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|Title:||Changes in Children's Writing on Multiple Tasks, Grades 1-5|
|Author(s):||Brown-Sandberg, Susan Mae|
|Department / Program:||Education|
|Degree Granting Institution:||University of Illinois at Urbana-Champaign|
|Subject(s):||Education, Curriculum and Instruction|
|Abstract:||The purpose of this research was to develop profiles of young children's writing across age groups (grades 1-5), using the same writing tasks for all grade levels. This study sought to identify the linguistic features that were most directly associated with writing effectiveness. The study was also designed to investigate developmental trends in compositions elicited by different modes of discourse--a narrative (summary)/reflective essay, an explanatory essay, and a descriptive essay. The study was organized into two major sections: (a) holistic effectiveness and holistic cohesion/coherence ratings of a larger group of compositions (308) from grades 1-5, and (b) an in-depth analysis of a smaller group of high/low effectiveness compositions (112), using the cohesion categories (lexical renaming, semantic conjunction, pronomial reference, proform substitution, and ellipsis) developed by Halliday and Hasan (1976); and syntax analysis (determining T-unit length and clause embeddedness) as defined by Hunt (1965).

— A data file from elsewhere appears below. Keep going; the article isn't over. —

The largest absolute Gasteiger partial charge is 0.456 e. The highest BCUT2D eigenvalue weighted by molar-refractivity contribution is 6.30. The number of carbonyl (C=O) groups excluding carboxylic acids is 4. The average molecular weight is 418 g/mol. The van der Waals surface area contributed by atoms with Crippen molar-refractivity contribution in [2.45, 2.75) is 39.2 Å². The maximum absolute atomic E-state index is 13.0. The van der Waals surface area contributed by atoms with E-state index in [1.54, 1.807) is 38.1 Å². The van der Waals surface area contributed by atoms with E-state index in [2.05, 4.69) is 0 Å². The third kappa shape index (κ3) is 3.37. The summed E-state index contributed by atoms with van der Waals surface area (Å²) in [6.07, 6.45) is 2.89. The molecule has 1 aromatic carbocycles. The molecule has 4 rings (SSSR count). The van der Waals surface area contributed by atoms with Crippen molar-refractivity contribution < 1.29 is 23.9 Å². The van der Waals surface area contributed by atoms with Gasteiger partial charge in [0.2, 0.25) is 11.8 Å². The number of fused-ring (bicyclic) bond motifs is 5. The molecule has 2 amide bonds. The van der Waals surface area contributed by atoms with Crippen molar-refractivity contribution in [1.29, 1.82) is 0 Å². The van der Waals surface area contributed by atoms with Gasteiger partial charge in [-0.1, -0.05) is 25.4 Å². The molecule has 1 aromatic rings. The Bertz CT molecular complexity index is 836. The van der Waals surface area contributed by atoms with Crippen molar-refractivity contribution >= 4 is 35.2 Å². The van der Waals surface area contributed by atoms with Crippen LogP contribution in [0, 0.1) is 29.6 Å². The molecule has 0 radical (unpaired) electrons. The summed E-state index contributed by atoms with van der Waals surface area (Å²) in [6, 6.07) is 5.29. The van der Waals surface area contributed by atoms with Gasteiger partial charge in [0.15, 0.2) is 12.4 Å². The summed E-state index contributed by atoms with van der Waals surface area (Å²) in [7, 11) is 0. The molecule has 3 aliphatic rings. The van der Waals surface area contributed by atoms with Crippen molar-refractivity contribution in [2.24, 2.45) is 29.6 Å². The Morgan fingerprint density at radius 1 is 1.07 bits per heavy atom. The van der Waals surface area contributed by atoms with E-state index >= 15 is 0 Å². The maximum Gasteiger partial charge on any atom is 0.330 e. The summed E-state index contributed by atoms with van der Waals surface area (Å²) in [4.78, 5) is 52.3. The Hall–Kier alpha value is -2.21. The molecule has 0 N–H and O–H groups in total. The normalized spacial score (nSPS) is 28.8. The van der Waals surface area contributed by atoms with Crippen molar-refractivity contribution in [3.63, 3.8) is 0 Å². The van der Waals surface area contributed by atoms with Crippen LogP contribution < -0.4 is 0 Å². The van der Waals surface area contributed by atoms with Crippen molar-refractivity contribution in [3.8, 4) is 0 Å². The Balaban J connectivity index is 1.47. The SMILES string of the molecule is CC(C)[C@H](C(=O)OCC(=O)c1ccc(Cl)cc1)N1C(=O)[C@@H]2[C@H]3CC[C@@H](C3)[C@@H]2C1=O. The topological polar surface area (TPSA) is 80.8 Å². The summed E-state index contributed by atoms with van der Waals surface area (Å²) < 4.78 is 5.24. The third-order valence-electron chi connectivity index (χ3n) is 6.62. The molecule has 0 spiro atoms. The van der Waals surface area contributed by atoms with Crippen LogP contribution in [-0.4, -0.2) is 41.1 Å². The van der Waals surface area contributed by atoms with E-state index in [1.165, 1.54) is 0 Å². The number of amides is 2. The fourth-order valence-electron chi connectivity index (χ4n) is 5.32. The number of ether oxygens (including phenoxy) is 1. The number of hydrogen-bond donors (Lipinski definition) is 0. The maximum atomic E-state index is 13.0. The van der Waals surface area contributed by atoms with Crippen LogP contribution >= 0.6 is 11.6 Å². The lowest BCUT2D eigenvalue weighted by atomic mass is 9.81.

The 308 compositions, collected from a suburban Chicago school (three rhetorical tasks from 118 students) were analyzed considering several writing variables (i.e., writing effectiveness, task, grade development , cohesion, syntax, and word count). As a result of this combined study, the researcher made the following six findings: (a) holistic judgments of writing and summarization effectiveness revealed significant differences by grade and by task. Children were most effective on the summary task, and second most effective on the explanatory task; (b) holistic judgments of cohesion effectiveness exhibited significant differences by grade and by task. The summary task had the highest cohesion scores; (c) children were most fluent on the summary task; (d) the total number of cohesive ties was closely related to high effectiveness and coherence ratings in the in-depth analysis; (e) lexical cohesion scores were closely related with high effectiveness ratings; and (f) in the syntax analysis, clause embeddedness proved to be an indicator of writing effectiveness.
Thesis (Educat.D.)--University of Illinois at Urbana-Champaign, 1987.
|Date Available in IDEALS:||2014-12-15|